Professor David Wilkinson


Professor Wilkinson is a general practitioner and public health medicine specialist. He has published research papers on skin cancer, designed and led the development of the only Master of Medicine degree in skin cancer, and helped develop a suite of skin cancer certificate courses for general practitioners.


Medi-aesthetic treatments can be a valuable and profitable adjunct to the services you already provide in primary care. By diversifying your practice you will meet the rising patient demand for aesthetic procedures in Australia, retain existing patients and attract new ones while offering a reliable, non-Medicare-based revenue stream for your practice.

This short course provides GPs with an introduction to aesthetic procedures in your general or skin cancer practice. The video lectures are based on Australia's only university quality-assured Professional Diploma Program in Aesthetic Medicine. HealthCert highly recommends further aesthetic medicine training upon completion of the short course.


  • Part I: What is aesthetic medicine and why practise it
    The concepts of aesthetic medicine and benefits
    of introducing the services into your practice.

  • Part II: How to deliver a consultation
    Questions and factors to cover in patient consultations, including photography.

  • Part III: How to deliver injectable treatments
    Injectable treatments you may use and how you can
    access training in this area.

  • Part IV: When to use laser/energy-based devices
    Energy-based treatment modalities commonly
    delivered in primary care.

  • Part V: How to manage acne and acne scarring
    Approaches for treating acne, one of the most
    common skin presentations in everyday practice.

    BONUS LECTURE: How to integrate skincare into your practice
    Practical advice on how to integrate skincare into your practice (with case study).



Dr Jenny Kimmins

Fellow of the Cosmetic Physicians College of Australasia
Aesthetic Medicine Physician and Medical Director at Southern Cosmetics, Victoria
HealthCert Course Chair for Aesthetic Medicine

Dr Jenny Kimmins spent many years in general practice before developing an interest in management and treatment of skin conditions. She has over 10 years’ experience in cosmetic medicine, including the management of acne and rosacea, laser skin treatments, dermal fillers and anti-wrinkle injections. She is a lecturer and trainer in aesthetic medicine and injectable cosmetic treatments.

Dr Kimmins completed a postgraduate Diploma in Dermatology with the Australian Institute of Dermatology and is a trained skin cancer physician with a special interest in sun-damaged skin. She was recently awarded a Fellowship of the Cosmetic Physicians College of Australasia.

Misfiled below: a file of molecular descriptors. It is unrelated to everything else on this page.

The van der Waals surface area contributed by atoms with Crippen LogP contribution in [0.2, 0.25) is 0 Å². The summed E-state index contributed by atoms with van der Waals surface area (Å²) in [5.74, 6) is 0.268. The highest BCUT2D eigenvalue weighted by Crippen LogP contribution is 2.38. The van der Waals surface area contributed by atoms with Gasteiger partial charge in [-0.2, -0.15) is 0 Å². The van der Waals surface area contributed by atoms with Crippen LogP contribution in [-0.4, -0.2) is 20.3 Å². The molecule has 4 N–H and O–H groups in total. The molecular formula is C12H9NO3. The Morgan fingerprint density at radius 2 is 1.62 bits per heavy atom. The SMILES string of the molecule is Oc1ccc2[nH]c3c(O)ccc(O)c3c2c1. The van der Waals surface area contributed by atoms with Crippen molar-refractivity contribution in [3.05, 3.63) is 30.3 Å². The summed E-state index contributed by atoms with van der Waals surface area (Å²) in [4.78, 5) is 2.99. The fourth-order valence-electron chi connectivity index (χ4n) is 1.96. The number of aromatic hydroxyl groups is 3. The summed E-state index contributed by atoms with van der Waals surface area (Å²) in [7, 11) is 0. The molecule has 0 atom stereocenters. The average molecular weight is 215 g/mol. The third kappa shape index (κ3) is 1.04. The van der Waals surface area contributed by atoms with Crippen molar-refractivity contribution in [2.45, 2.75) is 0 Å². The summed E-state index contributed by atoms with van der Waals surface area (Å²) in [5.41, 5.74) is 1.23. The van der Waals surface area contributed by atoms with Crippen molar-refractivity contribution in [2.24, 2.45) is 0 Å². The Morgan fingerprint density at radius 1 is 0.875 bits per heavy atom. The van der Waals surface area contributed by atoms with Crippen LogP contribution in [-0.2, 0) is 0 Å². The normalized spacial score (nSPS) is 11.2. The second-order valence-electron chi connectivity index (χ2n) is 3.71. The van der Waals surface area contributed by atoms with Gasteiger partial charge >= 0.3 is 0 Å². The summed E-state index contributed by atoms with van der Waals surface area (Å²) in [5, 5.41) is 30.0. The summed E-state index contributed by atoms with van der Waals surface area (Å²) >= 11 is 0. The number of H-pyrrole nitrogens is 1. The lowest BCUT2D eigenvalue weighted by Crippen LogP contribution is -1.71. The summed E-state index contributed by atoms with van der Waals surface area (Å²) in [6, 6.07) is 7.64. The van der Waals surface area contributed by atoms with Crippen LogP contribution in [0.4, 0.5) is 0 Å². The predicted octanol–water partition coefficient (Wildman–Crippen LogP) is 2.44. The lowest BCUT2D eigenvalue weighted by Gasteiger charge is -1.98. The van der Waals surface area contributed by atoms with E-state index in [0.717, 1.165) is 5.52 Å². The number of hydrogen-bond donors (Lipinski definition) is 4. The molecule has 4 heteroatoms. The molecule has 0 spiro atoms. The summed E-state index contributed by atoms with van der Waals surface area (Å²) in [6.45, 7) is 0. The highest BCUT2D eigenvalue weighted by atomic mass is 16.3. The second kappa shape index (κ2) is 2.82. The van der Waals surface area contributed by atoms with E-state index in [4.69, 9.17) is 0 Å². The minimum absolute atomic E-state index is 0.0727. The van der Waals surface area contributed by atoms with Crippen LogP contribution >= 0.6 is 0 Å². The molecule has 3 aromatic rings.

Million-Meters-Team-2018-Low-Res_jpg236--002-HealthCert partnered with the Skin Cancer Institute to become a bronze sponsor of the Million Metres for Melanoma initiative. Together, we share the vision of a world where nobody dies from skin cancer.

The fundraising event, held on 16 October 2018, saw the MM4M team attempt to break the world record for the fastest team to run one million metres on a treadmill. All proceeds were donated towards building a new melanoma unit at the Royal Brisbane and Women’s Hospital.

In April 2016, the MM4M team broke the world record for the fastest team to row one million metres on an indoor rowing machine. That three-day event raised over $132,000 towards providing support for individuals and families during their fight against melanoma.

The 11-man MM4M team is headed by Chris Conyard, who lost his sister-in-law to melanoma in November 2015 and has since vowed to help those who are also fighting the disease.


Bond University Sustainable Healthcare Awards

As a proud sponsor of the Bond University Sustainable Healthcare Awards, HealthCert was honoured to present the Educational Award to the NSW Agency for Clinical Innovation + University of Tasmania Graduate Certificate (Clinical Redesign) in November 2018.

The Bond University Sustainable Healthcare Awards raise awareness of best practice in high-value healthcare and recognise the achievements of advocates and pioneers in this area. Sustainable Healthcare aims to improve health outcomes while using resources wisely. Bond University posits that sustainable health interventions should be evidence-based, effective, minimise waste, affordable and able to be implemented in the long term without accumulating adverse consequences for society or individuals.

HealthCert proudly sponsored the Educational Award, which recognises those in the community who increase students’ understanding of sustainable health. The winner of the Award was the 12 Month Redesign Program - Graduate Certificate (Clinical Redesign).

In 2014, the Centre for Healthcare Redesign at the NSW Agency for Clinical Innovation (ACI) partnered with the University of Tasmania to deliver its highly regarded 12-month Redesign Program as a postgraduate qualification. ACI and UTAS content was combined to produce a Graduate Certificate award course that is practically applied in the workplace, delivered in a blended learning model and meets Australian Qualification Framework (AQF) 8 requirements. The resulting program not only provides students with an understanding of person-centred sustainable healthcare but also the skills and confidence to design, implement and evaluate health service improvement initiatives.

Learn more about the Awards.

Supporting the Development of Malaria Vaccine

We are proudly supporting the Rotary Clubs of Southport and Broadbeach who have initiated a fundraising project to aid further development of a Malaria vaccine created by Griffith University. There are around 3.2 billion people living in Malaria endemic areas worldwide and, in 2015, there were approximately 438,000 deaths – mostly children under five years. Vaccination is the key to eradicating the disease but, despite international efforts, no such vaccine exists.

Please help us support this promising project by donating to Rotary. The funds will help progress the vaccine into the next stage of clinical trials.